maandag 30 april 2018

Boarding House Reach. Jack White

The story on the writing of this album is a bit odd, the cover somewhat disconcerting and the music said to be weird; if I was to believe the media. And that was all before I had heard a single note. Last week I bought the cd, yes, it was very neatly priced on #RSD18. So I decided to emerge myself in Boarding House Reach, to find out whether I would be confronted with a 'Metal Machine Music' or 'Kid A' kind of album or with an album that, with some stamina, would prove to be another fine solo album by Jack White.

So Jack White hired an apartment, set up gear that limited his options considerably, just like he had as a teenager and recorded the basis of the songs he wrote in the apartment. The result, after a lot of workovers, is released as Boarding House Reach.

The beginning of the album, 'Connected By Love', starts with a fairly strange noise but turns out to be a fine song in the now quite familiar Jack White style. Some rock, a little country, some alternative rock for good measure and a great organ solo. The chorus is well worked out with different voices joining White in a, near, vocal, gospel like battle. The slow down to a piano vocal is a tell-tale sign things may be different from usual.

The next song is much slower. 'Why Walk A Dog?' is a song with a totally familiar structure. It's the uncharacteristic emptiness and the slight treatment of Jack White's voice that give it a somewhat eerie atmosphere. The heavily distorted solo guitar throws in a killing sound. There's nothing much wrong with this song.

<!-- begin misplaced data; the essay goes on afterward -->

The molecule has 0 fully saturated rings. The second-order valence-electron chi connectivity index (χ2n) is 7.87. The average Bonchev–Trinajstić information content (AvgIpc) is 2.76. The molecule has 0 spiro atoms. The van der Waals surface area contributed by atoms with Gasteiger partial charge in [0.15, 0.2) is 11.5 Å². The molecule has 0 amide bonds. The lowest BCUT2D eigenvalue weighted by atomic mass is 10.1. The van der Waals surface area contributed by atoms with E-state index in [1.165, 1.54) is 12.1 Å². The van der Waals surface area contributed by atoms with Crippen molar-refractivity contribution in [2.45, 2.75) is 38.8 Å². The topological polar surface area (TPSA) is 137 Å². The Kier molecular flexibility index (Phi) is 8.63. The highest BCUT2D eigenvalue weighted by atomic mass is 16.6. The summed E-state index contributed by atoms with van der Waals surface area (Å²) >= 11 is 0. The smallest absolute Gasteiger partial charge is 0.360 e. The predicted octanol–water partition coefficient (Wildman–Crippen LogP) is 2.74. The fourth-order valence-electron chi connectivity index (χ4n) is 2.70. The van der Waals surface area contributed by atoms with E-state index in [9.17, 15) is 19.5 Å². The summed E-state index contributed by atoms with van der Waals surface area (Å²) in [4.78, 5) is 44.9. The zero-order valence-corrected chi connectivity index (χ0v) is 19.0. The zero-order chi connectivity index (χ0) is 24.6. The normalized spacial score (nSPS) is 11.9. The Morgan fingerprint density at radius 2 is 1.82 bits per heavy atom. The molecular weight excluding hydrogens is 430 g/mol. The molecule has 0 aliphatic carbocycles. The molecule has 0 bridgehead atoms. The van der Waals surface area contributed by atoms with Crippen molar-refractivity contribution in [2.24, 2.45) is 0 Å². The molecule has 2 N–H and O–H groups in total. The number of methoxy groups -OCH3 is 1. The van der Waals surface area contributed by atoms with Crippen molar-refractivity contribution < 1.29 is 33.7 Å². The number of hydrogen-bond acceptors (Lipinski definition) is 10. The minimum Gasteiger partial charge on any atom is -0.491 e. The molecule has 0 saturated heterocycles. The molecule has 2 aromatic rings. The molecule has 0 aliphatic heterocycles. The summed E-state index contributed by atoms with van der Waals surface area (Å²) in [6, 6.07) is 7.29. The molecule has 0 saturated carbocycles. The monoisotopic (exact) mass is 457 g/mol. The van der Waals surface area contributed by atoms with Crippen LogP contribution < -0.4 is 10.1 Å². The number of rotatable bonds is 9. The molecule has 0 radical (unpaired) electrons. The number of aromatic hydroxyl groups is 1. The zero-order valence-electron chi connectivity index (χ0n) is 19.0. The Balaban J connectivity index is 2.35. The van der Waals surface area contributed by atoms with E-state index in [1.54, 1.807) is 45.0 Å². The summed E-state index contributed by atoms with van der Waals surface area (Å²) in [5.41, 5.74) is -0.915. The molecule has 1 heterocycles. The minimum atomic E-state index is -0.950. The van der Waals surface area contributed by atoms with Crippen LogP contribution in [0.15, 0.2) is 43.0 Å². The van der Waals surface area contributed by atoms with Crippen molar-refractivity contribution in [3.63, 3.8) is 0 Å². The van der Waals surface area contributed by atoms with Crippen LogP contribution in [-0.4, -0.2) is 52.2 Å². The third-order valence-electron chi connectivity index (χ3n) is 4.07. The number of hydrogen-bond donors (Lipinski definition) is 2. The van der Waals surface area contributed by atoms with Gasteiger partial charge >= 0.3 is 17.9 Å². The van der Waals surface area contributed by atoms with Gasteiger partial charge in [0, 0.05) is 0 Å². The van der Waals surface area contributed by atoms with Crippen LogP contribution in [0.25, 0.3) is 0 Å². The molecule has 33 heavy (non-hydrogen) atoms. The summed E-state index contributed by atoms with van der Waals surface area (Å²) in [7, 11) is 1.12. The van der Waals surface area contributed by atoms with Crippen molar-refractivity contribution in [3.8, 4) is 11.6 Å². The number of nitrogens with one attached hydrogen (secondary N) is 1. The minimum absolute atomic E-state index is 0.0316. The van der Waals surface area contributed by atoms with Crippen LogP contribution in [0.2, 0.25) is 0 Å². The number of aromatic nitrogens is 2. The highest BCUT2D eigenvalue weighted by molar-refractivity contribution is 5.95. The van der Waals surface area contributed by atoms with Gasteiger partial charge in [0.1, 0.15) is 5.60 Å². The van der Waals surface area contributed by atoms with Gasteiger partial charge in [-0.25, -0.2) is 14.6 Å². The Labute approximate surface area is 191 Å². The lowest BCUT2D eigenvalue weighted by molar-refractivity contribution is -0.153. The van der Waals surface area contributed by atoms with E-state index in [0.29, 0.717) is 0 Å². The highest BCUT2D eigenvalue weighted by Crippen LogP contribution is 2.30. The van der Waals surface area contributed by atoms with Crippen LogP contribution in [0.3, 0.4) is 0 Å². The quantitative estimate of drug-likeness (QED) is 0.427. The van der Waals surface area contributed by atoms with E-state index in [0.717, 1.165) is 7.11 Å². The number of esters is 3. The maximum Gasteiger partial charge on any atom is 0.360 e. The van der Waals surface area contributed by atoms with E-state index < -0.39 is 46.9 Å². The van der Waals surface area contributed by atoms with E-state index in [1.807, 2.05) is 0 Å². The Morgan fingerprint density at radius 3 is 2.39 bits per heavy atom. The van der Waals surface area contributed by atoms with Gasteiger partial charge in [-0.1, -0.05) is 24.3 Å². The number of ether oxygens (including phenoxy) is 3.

The funk comes in with 'Corporation'. It includes a Zappa circa 1973 instrumental sequence combined with 'Superstition' keyboards and dance drums. 'Corporation' is different from what we're used to. In Jack White and in general. The female vocals in "who's with me?" give the song a distinct funky, disco flavour. Sly Stone or Prince is not far away here in feel. The music is allowed to go a long way but not all out. The scream takes care of that. Overall 'Corporation' is too strange to be truly danceable. Funky, yes.

'Hypermisophoniac' is where things get weird. Strangely enough it is extremely easy to imagine a White Stripes song here. Despite the fact that there are some jazzy elements, this is a The White Stripes song laid out on a very strange bed. 'Ice Station Zebra', I faintly remember a book I may have read long ago, hip hop elements come by, as does Prince. That typical way of singing Prince could apply. The keyboards and piano also give the tune a jazzy flavour. So here is an overarching theme occurring. Jazz. Is that what makes Boarding House Reach so a-typical?

'Over And Over And Over' starts out with a cool riff on a loud guitar. Things get weird in the "over and over" part. This "chorus", end of a verse is a better description, is sang in a strange way, giving the song a strange feel. Some other weird shit takes place in the instrumental part as well. There is simply no rule in the song. Anything goes and was tried out. Probably a lot of ideas were discarded before the song took on this definite shape. It may well be the only rule for Boarding House Reach: there were no rules, except when something did not work. Just listen to 'Everything You've Ever Learned'. No one thinks up such a sequence in a song if there had been rules. 'Respect Commander' takes even more turns in the intro. Out of the chaos something may rise or fall. It comes as it goes.

By now you should have gotten the gist of this album. Only an arrivé artist can afford to come up with an experimental album like this. It seems even Jack White had doubts whether to release the album as is. He did and that takes courage. I can't say I like all I'm hearing but as a whole this certainly is a nice addition to his now three album solo career. There's no guessing what he will come up next. It seems there's a new The Raconteurs album in the making. Let's see and be patient.


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